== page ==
— Mike Kenna was a hockey goalie before he suffered a fatal heart attack. He will not soon be forgotten.
Mike Kenna was a lot of things.
First and foremost, he was a loving husband to wife Daina and a dedicated father to sons Kevin and Sean and daughter Eryn. When he wasn’t at home caring for his family, Mike Kenna was a hockey goalie and diehard Flyers fan. Everybody that had the pleasure of knowing him knew that hockey ran through his blood, something he proudly passed onto his boys.
Now, three months after Kenna’s untimely death, the Northeast Racquet Club (NERC) of Bustleton has made sure he will always be remembered as both a tremendous goalie and a good man.
Kenna suffered a fatal heart attack on July 1 while practicing with his hockey teammates, which included his two sons, in their roller hockey league at the NERC. He was just 51 years old.
In the spring, Kenna had won the league’s Vezina Trophy, awarded to the top goalie. On Sept. 30, members of the NERC administration held a ceremony in Kenna’s honor in which the Vezina Trophy was renamed The Michael Kenna Award. Additionally, a banner displaying Kenna’s name and past winners of the award was raised to the rafters of the facility.
He may be gone, but his teammates, opponents and members of the community who came out to pay respects to a fallen friend will not soon forget Kenna.
“Mike was the type of guy we want to attract to be a part of our club,” said Charlie Sgrillo, the NERC athletic director who emceed the ceremony. “We wanted to show the family that we won’t forget who he was and what he stood for. We wanted them to know that Mike didn’t just die here; we want to remember him and remind other people about who he was and why the award was named after him. Not only is he hanging on our banner now, but it also puts things in perspective to cherish the moments you do have.”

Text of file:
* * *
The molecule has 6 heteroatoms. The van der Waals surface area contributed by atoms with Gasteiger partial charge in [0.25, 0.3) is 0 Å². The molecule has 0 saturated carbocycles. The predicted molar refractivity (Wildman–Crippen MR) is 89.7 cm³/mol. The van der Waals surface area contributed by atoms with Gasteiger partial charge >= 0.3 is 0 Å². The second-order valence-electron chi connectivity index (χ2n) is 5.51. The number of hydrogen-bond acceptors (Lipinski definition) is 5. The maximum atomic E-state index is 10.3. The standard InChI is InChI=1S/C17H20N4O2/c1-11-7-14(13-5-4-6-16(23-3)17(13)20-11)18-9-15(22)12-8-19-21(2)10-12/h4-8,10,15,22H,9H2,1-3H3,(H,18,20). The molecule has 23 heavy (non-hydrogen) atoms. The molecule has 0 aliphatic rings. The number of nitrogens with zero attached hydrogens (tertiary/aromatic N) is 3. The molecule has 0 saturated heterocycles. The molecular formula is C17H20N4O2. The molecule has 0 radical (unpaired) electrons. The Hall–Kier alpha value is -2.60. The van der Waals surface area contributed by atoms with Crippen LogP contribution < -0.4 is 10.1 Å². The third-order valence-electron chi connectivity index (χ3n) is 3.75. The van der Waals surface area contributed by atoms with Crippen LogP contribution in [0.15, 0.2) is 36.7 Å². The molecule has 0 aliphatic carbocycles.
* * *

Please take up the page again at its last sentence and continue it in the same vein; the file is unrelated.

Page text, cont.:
Kenna’s wife, children, sister and brother-in-law were on hand for the event, and the NERC raised the banner displaying his name while Kate Smith’s version of God Bless America reverberated throughout the arena. (The same rendition is played before every Flyers home game at the Wells Fargo Center to pump up the crowd.)
Stickers were passed out to members of the league to paste onto their helmets, and they also lined up to shake the hands of members of the Kenna clan.
“It meant a lot to us,” said Sean Kenna, Mike’s 24-year-old son. “They didn’t have to do that, but they went out of their way to do it anyway. I thought it was special. I was surprised they named the award after him, and it’s kind of moved me to try to be a better man, like my dad was.”
Sean Kenna also spoke of the players in the league whom he had never met, but who still stopped by to shake the hand of every member of the family out of respect.
“That meant a lot to me,” he said. “Half those guys I didn’t even know, and they still came by to pass along their condolences. It was very cool, especially considering a lot of them came from other teams.”